If you want better than CD sound quality then you're looking at audiophile DVD's which have been encoded at 96kHz sampling rate with 24 bit resolution. However, you should make sure that the whole signal chain from mic to DVD has used the higher resolution - plenty of these discs are just for pure marketing with no improvement on the equivalent CD.
    • Gloomendoom
    • By Gloomendoom 28th Jan 17, 1:16 PM
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    Gloomendoom
    ^^^^ Well that told me. I have to admit that I switched to CD almost as soon as they came out. I prefer the sound.

    I have Systemdek turntable somewhere that the current interest in vinyl prompted me to resurrect. Vinyl is/was such a faff though.
    Advice; it rhymes with mice. Advise; it rhymes with wise.
    • Monika333
    • By Monika333 15th Sep 17, 7:20 PM
    • 21 Posts
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    Monika333
    I should say, I have the same quantity of CDs like Vinyl. Maybe CDs have a high quality, but like the idea of Vinyl.
    • almillar
    • By almillar 3rd Nov 17, 2:58 PM
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    almillar
    You could buy yourself a disc cutter and transfer all your downloads to vinyl.
    Apart from the big cost, this would, of course, still be the lower quality format, recorded onto the higher quality one, you can't improve it, so it's even more pointless than you thought!

    Of course, the law sensibly determines that to be illegal now, which means you're better off pirating music since that's no more illegal and cheaper.
    I rip all my CDs for my own personal use and consider it much less illegal than downloading without paying. Haven't heard of any rippers that still own the CDs being prosecuted either.

    I find it incredible that TVs have moved from SD to HD to 4K in a few years -- a dramatic increase in resolution... while music has moved from CD to MP3... a horrible retrograde step that offends anyone with ears.
    Yes, CD took a backward step to MP3, but in a very similar way to SD to HD, codecs have moved on. AAC (let's call it MP4 for simplicity) has, or should have, replaced MP3 by now and, whilst still lossy, is a vast improvement over MP3 in terms of quality per kbps.
    Generally, MP3 codec is in DVD, SD TV, DAB, MP4 is in HD, DAB+, iTunes.
    Why aren't FLAC files the industry standard by now? Why do downloadable files often cost the same as the CD version?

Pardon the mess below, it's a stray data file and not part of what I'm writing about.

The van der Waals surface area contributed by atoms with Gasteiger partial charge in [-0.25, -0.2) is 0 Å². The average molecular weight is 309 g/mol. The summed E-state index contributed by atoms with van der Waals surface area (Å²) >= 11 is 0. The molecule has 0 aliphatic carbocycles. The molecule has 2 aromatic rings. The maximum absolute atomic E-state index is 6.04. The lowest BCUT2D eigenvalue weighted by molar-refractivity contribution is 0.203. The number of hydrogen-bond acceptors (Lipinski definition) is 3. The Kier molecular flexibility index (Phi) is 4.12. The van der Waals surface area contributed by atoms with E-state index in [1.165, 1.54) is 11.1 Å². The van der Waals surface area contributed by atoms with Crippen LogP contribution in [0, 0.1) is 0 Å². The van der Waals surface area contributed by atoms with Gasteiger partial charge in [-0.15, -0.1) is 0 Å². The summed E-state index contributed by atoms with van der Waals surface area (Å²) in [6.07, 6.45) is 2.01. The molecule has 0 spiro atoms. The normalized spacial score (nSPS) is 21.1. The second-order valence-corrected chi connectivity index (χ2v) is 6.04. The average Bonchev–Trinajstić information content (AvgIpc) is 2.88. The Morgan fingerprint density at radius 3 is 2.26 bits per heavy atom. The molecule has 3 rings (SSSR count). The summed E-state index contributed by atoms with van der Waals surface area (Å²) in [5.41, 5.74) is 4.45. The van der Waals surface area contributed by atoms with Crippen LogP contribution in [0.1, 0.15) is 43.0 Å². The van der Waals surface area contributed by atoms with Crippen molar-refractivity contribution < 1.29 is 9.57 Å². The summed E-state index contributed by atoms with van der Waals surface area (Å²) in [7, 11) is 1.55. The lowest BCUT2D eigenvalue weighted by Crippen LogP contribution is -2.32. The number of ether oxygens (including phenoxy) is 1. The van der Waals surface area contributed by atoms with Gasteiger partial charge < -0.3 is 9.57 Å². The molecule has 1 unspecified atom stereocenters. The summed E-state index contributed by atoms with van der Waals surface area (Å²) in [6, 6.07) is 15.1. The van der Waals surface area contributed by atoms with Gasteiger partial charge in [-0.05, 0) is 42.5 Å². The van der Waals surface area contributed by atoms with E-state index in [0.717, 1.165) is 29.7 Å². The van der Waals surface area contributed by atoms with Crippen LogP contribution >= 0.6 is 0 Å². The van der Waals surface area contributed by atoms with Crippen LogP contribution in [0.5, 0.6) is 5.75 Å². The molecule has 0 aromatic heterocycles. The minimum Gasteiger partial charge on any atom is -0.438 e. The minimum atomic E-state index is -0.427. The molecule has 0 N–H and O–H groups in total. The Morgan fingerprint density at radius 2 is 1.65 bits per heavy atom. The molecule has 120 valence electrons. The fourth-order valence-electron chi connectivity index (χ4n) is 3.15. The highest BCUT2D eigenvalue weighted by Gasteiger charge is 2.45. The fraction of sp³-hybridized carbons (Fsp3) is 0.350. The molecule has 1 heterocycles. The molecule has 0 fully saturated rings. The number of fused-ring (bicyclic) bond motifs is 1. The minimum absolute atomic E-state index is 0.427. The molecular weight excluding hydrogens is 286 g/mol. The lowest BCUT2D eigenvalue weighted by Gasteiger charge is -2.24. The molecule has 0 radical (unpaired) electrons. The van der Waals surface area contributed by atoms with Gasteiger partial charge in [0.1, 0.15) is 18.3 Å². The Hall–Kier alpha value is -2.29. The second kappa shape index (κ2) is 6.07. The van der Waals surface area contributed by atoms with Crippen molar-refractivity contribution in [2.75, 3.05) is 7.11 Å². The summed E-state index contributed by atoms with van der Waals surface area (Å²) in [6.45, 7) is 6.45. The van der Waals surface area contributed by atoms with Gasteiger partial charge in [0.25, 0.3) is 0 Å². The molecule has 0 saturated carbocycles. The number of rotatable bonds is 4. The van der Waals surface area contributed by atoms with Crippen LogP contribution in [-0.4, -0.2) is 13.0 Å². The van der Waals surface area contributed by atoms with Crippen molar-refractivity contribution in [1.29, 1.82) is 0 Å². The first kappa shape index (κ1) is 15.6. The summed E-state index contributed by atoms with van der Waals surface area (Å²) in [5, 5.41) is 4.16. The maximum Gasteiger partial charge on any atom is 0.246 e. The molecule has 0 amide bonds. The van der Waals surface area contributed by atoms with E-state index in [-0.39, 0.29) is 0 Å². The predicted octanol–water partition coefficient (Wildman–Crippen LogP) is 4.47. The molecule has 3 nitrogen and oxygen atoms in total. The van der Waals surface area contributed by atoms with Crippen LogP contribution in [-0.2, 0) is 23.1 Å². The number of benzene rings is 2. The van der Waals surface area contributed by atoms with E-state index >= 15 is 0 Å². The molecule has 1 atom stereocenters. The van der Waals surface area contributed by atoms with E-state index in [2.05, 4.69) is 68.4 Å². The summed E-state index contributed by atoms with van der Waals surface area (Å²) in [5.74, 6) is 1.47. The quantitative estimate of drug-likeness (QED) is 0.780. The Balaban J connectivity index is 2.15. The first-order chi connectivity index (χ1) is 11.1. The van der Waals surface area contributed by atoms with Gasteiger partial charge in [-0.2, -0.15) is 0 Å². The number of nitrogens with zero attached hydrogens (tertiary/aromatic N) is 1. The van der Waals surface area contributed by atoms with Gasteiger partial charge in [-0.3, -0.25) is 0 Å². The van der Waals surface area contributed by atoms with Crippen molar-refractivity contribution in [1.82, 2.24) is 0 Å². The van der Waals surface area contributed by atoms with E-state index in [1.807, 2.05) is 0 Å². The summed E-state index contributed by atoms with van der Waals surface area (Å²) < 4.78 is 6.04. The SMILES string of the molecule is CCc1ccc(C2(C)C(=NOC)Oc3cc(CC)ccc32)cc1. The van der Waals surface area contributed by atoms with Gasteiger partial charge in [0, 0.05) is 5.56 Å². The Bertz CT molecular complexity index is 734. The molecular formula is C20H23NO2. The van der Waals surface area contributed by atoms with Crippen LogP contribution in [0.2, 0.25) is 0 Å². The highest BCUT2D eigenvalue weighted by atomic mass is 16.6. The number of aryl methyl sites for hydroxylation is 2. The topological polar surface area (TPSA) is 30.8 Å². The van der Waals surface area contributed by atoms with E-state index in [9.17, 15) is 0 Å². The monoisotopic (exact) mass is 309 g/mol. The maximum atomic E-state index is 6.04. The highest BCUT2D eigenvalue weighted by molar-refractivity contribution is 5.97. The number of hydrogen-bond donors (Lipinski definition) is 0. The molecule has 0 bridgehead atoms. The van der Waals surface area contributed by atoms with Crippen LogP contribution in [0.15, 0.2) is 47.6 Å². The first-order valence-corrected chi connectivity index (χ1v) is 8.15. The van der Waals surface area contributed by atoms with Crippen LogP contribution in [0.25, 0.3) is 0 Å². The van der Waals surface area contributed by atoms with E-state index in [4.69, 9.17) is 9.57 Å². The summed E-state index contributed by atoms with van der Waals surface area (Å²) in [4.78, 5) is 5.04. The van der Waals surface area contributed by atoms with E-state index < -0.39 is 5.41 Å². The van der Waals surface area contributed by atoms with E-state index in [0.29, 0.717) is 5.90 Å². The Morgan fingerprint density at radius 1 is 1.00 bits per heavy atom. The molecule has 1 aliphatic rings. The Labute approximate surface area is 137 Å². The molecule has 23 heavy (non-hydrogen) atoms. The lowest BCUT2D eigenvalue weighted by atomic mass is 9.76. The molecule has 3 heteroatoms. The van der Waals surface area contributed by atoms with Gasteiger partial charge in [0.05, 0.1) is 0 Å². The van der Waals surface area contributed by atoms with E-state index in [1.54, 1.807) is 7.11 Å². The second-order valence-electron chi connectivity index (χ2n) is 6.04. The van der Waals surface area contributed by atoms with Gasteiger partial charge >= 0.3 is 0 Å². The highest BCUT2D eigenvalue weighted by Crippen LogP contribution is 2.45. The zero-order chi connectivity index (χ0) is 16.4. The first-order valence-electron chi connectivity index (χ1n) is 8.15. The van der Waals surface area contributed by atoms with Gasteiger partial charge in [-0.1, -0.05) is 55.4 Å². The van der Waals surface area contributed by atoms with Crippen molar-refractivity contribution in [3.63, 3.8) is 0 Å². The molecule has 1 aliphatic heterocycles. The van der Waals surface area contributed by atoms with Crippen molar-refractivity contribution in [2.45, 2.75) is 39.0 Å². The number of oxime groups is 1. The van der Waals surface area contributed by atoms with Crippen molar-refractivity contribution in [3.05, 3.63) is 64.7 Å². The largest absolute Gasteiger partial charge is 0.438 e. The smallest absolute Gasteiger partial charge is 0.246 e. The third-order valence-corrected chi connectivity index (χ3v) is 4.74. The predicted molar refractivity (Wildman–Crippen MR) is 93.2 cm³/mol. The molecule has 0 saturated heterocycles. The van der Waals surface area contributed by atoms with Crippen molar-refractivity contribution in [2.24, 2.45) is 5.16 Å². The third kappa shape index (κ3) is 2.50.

There are places you can buy FLAC, but they charge a premium. People seem happy to pay for the convenience of downloading, companies are happy to charge them for it!

    I'm not sure how you'd measure the amount of information in an analogue system. What kind of metric could you use? It's not really comparable to digital encoding.
    That's the whole problem, it's difficult to measure, and put a number on. It's also subjective, so just because you like the sound, doesn't mean I will.
    • David Aston
    • By David Aston 3rd Nov 17, 3:15 PM
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    David Aston
    Nice reply to an oldish thread almillar.
    I rather like voyagers slightly snobbish mention of the blessed Naim.
    Discovering popular music on a very dodgy medium wave radio Luxembourg, all those years ago, any music reproduction since has been, just wonderful!
    • 20aday
    • By 20aday 7th Nov 17, 2:43 PM
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    20aday
    Places like Amazon offer you digital downloads when you purchase vinyl items; granted there are many factors which will affect sound quality etc but when it comes to vinyl itself there are some great 12" extended mixes out there which you don't get with the likes of MP3s.
    It's not your credit score that counts, it's your credit history. Any replies are my own personal opinion and not a representation of my employer.
    • Broadwood
    • By Broadwood 8th Nov 17, 5:27 PM
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    Broadwood
    .......... while most digital formats (including CD) do not convey sufficient information to provide satisfying music.
    Originally posted by Voyager2002
    That's absolute rubbish.
    Studying at The University of Life.